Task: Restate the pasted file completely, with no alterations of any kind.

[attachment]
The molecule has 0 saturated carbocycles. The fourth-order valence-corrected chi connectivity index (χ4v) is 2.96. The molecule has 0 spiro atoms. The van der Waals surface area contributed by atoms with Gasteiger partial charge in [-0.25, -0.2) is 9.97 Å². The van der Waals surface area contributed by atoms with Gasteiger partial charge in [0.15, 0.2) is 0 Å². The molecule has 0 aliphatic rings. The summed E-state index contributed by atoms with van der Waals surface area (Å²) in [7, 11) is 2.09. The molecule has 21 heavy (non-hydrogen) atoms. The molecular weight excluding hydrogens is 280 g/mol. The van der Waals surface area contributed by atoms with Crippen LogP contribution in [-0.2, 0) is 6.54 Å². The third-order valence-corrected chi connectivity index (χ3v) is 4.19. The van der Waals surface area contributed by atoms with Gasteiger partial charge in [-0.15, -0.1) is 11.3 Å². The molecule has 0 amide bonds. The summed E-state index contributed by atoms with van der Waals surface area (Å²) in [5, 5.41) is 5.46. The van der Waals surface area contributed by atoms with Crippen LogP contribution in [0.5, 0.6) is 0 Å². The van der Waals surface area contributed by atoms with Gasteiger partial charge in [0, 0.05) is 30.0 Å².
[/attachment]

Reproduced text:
The molecule has 0 saturated carbocycles. The fourth-order valence-corrected chi connectivity index (χ4v) is 2.96. The molecule has 0 spiro atoms. The van der Waals surface area contributed by atoms with Gasteiger partial charge in [-0.25, -0.2) is 9.97 Å². The van der Waals surface area contributed by atoms with Gasteiger partial charge in [0.15, 0.2) is 0 Å². The molecule has 0 aliphatic rings. The summed E-state index contributed by atoms with van der Waals surface area (Å²) in [7, 11) is 2.09. The molecule has 21 heavy (non-hydrogen) atoms. The molecular weight excluding hydrogens is 280 g/mol. The van der Waals surface area contributed by atoms with Crippen LogP contribution in [-0.2, 0) is 6.54 Å². The third-order valence-corrected chi connectivity index (χ3v) is 4.19. The van der Waals surface area contributed by atoms with Gasteiger partial charge in [-0.15, -0.1) is 11.3 Å². The molecule has 0 amide bonds. The summed E-state index contributed by atoms with van der Waals surface area (Å²) in [5, 5.41) is 5.46. The van der Waals surface area contributed by atoms with Crippen LogP contribution in [0.5, 0.6) is 0 Å². The van der Waals surface area contributed by atoms with Gasteiger partial charge in [0, 0.05) is 30.0 Å².